In January, President Obama said that high-speed Internet access is now a necessity for America, rather than a luxury. He urged the Federal Communications Commission (FCC) to use its power to help expand broadband access, but it appears that agency couldn’t do it all on its own. To help, the president announced the creation of a new federal entity, the Broadband Opportunity Council.
Co-chaired by the Secretary of Agriculture, Tom Vilsack, and Secretary of Commerce, Penny Pritzker, the council will combine portions of 25 different federal agencies and departments in order to reduce red tape and friction between different cabinet-level departments.
A 25-Megabit Mission
This new agency will have five primary responsibilities.
1. Working closely with communities and private industry leaders to determine how the government can most
efficiently promote broadband expansion.
2. Determining which existing government resources can be used to promote broadband expansion.
3. Maximizing efficiency by making sure those resources’ activities are working together to promote
4. Identifying ways that the government currently stands in the way of broadband expansion.
5. Eliminating those hurdles, making it easier to promote broadband expansion.
Council leadership will have 150 days to collect its findings and brief President Obama about how it will go about its charter. At that point, it will also propose specific regulations and ask for the budget to make it happen. Because the White House announcement came on March 23, that timeframe means those details should be ready sometime after August 20.
Tennessee Leaders Say “Not So Fast”
As the federal government creates new infrastructure to manage the spread of broadband Internet access, the FCC is facing a pair of lawsuits attempting to fight some of its recent policy changes. In February, the FCC used its power to preempt state laws prohibiting municipalities from building their own broadband networks. Before that move was even certain, we wrote about how preemption works and why many states don’t like it. It’s a fight that in at least some cases has nothing to do with the Internet, and everything to do with the scope of state and federal powers. But it’s hurting the expansion of high-speed network creation nonetheless.
Tennessee is one state that’s taken issue with this preemption. State Attorney General Herbert H. Slatery III filed a federal lawsuit in late March seeking to set aside the FCC ruling, saying that the federal government had “unlawfully inserted itself between the state of Tennessee and the state’s own subdivisions.” Tennessee is an important test case for preemption because Chattanooga is home to what is widely considered the model for municipal fiber networks. One Tennessee state senator had already sponsored legislation to expand Chattanooga’s network in the wake of preemption, but she has now put that bill on hold.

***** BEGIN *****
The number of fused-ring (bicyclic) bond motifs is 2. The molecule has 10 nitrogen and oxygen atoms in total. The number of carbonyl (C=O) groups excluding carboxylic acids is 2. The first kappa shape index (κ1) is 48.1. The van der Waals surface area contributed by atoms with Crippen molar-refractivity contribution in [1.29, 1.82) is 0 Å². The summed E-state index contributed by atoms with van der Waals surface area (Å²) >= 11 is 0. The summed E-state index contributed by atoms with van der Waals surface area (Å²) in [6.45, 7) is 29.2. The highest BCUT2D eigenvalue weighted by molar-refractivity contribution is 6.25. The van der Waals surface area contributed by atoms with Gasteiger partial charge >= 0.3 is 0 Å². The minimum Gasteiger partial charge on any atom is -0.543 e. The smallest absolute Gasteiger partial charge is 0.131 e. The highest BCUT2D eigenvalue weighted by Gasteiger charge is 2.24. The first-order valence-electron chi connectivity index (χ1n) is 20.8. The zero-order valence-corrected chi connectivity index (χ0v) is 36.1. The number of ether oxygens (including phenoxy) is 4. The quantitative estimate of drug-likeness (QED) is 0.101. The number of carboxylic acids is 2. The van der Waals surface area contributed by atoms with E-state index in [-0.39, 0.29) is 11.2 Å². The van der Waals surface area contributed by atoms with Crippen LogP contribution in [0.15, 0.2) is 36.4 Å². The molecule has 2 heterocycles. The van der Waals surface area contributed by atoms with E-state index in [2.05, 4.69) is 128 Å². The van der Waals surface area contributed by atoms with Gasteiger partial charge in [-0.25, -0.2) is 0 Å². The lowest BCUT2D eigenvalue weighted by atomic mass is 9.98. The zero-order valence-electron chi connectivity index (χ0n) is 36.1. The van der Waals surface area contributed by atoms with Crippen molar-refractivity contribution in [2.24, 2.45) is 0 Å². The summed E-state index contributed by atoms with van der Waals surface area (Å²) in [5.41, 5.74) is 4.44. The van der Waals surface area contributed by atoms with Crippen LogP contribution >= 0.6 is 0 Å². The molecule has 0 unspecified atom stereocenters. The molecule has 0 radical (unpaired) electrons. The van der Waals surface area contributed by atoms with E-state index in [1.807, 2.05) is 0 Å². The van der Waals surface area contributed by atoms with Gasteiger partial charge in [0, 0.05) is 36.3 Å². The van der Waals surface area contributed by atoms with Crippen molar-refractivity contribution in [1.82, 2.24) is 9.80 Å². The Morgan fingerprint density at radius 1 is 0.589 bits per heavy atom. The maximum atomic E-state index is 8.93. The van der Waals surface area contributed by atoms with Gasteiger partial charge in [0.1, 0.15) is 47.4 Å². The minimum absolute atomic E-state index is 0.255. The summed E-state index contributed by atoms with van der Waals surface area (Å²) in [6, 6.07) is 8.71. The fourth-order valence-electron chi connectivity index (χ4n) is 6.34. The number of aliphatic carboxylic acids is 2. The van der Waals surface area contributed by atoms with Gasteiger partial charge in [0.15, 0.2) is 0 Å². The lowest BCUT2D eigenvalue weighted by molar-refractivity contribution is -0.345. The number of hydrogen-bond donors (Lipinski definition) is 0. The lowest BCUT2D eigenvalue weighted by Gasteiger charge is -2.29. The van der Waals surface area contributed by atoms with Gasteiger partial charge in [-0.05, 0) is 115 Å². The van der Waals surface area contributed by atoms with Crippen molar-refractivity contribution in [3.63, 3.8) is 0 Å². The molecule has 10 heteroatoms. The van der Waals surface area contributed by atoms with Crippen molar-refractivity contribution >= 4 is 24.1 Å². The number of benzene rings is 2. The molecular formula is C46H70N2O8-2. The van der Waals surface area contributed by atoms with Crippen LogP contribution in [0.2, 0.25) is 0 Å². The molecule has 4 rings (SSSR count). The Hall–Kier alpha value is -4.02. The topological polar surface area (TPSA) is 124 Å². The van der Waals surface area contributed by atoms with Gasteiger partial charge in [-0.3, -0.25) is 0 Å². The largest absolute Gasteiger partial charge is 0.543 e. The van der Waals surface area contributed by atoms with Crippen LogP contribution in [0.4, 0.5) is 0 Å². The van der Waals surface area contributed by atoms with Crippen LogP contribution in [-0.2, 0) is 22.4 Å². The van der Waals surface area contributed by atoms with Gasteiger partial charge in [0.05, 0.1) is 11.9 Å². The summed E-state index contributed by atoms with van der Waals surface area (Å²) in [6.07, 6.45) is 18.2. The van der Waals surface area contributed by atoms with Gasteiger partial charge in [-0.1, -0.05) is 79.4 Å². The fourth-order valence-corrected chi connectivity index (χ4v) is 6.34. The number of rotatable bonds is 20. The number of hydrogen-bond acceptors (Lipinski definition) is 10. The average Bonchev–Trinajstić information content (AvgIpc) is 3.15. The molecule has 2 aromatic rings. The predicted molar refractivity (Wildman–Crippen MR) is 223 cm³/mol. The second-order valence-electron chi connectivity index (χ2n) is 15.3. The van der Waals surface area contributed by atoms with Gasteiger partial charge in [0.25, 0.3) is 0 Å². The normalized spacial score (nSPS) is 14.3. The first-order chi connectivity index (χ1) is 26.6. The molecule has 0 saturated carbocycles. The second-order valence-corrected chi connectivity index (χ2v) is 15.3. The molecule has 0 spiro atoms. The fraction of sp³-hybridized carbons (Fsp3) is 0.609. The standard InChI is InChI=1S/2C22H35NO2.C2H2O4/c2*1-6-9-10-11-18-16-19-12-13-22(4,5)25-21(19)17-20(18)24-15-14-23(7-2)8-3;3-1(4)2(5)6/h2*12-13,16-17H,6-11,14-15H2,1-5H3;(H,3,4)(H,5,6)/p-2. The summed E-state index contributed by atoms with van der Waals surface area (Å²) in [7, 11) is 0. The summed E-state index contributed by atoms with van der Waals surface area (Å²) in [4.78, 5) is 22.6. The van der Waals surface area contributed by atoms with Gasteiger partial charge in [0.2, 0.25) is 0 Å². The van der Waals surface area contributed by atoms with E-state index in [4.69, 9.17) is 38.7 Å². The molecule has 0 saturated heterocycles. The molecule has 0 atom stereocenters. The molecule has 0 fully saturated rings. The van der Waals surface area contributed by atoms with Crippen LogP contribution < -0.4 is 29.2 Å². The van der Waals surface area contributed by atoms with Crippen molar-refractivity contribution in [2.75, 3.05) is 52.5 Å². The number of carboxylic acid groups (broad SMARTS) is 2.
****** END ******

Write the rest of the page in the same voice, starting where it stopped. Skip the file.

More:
Hope the FCC Likes Lawsuits
The U.S. Telecom Association (USTelecom), a trade group consisting of Internet Service Providers (ISPs) like AT&T and many smaller companies, is also suing the FCC over a slightly different issue. On the same day it preempted the aforementioned state laws, the FCC also voted in favor of net neutrality. Though many believe that ISPs want to be able to charge certain online services more to provide “fast lanes” with better speeds, USTelecom says that isn’t their goal.
“The focus of our legal appeal will be on the FCC’s decision to reclassify broadband Internet access service as a public utility service,” USTelecom Senior Vice President Jon Banks said. “As our industry has said many times, we do not block or throttle traffic and FCC rules prohibiting blocking or throttling will not be the focus of our appeal.”
What That Means For You
In practical terms, the pair of lawsuits mean that neither net neutrality nor municipal networks in states that prevent them will happen anytime soon. As someone just outside of Chattanooga’s current gigabit-network service area, I’m a little bit bummed about that.
If you’re disappointed with your current ISP, but you don’t want to wait for the courts to sort out the lawsuits, don’t. Finding a newer, better, faster plan is easier than you think.
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